In the last few years, StorPool attends OpenFest. To make our stall a bit more interesting and to challenge the IT experts, we create games for the attendees. This year we had two – a “server lifting challenge” and “fix the problems challenge”. As a result of the huge interest to the “Fix the problem” game, we decided to post it and challenge you too.
A true story from the life of an administrator
The “fix the problems” challenge was based on something most system administrators have lived through. Imagine a call from a friend (which might be at 8 am), saying “we went live with this system, it doesn’t even start, HELP”. So you log in and see a horrible mess, cobbled together by different people in different languages, untested and full with small or big issues, and you have to make it work.
(or it might have happened only to me, no idea)
Are you ready to challenge yourself?
If you’d like to try it yourself, you can download one version from https://quiz.storpool.slm.dev/of2018.tgz and try it. The answer starts with “8”.
Done? Here are the spoilers:
The challenge consists of the following files: a.c, a.php, a.pl, a.py and run.sh (TBH, I thought to name that one “a.sh”) and a Makefile. The run.sh is the one that ties them all together, to calculate some result from the files in the “data” directory.
There’s also some back-story – there were 4 different programmers – the C file was written by an English-speaking person, the PHP file by a Finn, the Perl one by a Hungarian, the Python file by an Arabian, and the shell script by a Bulgarian. The all had a bad opinion of each other and left weird remarks in the code, talking about the rest.
The brokenness was mostly trivial, as the time limit for the whole challenge was 30 minutes and there were some leads that went in the wrong direction. Let’s start from the main file and go over the pipe:
run.sh – this file ties them all together. The main error was that the -0 parameter of xargs was missing (which should’ve been very easy to spot, as the find command before it uses -print0). Another nasty issue was that the file was DOS-formatted (wrong newlines), which made it impossible to run, you either had to fix that or copy out just the pipe and run it.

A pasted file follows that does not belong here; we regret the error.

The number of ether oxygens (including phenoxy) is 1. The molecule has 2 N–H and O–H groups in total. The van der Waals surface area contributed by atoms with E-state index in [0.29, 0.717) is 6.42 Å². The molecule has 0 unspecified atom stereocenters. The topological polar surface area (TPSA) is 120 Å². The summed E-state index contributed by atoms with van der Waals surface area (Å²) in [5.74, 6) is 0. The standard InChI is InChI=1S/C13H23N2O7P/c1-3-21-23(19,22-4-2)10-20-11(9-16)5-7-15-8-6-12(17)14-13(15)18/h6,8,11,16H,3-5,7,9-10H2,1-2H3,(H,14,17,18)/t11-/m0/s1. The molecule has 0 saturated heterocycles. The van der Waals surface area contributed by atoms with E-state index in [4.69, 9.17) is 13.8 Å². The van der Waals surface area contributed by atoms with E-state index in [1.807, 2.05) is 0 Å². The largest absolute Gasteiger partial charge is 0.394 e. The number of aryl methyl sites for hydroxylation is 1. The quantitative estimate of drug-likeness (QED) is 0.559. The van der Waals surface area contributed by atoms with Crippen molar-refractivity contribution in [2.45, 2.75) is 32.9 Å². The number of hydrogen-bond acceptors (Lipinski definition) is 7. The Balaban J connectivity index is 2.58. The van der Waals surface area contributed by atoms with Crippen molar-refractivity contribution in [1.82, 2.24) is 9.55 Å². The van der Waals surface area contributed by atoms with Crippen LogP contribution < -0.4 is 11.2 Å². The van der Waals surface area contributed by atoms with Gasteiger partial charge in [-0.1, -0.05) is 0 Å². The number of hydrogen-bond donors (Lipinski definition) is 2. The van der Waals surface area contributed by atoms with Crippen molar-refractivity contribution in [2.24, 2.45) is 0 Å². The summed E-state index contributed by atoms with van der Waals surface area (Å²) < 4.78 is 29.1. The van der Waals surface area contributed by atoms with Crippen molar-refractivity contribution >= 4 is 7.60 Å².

In the comments, you can see the programmer calling the rest “idiots” (which I think we all have seen somewhere), and his shopping list. Now the last thing might seem far-fetched, but I’ve seen that in production code – it’s something that happens when you need to write something down and are too lazy to open a new file or find some paper.
a.php adds 1 to all numbers, and to annoy the rest of the developers, adds some extra spaces. The obvious mistake is that STDIN is called STDON, which is trivial to fix.
In the comments, you can see that the developer is unhappy with the rest and his vodka is almost over. I haven’t had the personal experience of finding such comments, but have heard some of these from reputable sources. As the usefulness of this code, there are a lot of such small pieces which shouldn’t have existed, but are there…
a.pl just removes all spaces, in general, creates one large number from all the numbers on the line. The mistake there is that $__ is used instead of $_ – a typo easy to spot.
In the last comment of the file, the developer complains that he understood nothing from what the others said and that the Finn was drunk. At some point, I wondered if I should try to recreate the conversation these developers had, it would’ve been a lot of fun (or very painful, depending on the issues you’re dealing with)
a.py takes all numbers and outputs the modulus by 2^63 (which is hard-coded as 9223372036854775808). The error here is that the loop is “while False:”, which makes no sense at all, and changing it to “while True:” fixes the problem. This code is somewhat nastier than the rest, as there are variable names in Arabic, which gets written right-to-left and plays games with your terminal/editor, but in the end, you don’t have to touch those parts.
And the complaint, in the end, is that if the guy didn’t have a third wife, he wouldn’t have had to deal with all these people.
Finally, a.c does a weird calculation and outputs the result modulus 2^10 in hexadecimal (as something that is short enough to be presented as an answer). The error in this code is that the integer type, in the beginning, is wrong, and the code should be working with a “long long” (which is visible from the remaining code). This is also the reason to have the Makefile compile with -Werror -Wall, to make sure people notice this.
And the comments in this file were removed because of “PARA-22”, which shouldn’t require a lot of explanation.
Now, the whole thing might seem somewhat far-fetched, especially with its fragility related to the numbers, and I could’ve said – well, yes, it’s a game, it’s the point is to provide fun, but almost all of it comes from things seen in the wild by me or my friends. At least the attendees got to have fun with it 🙂
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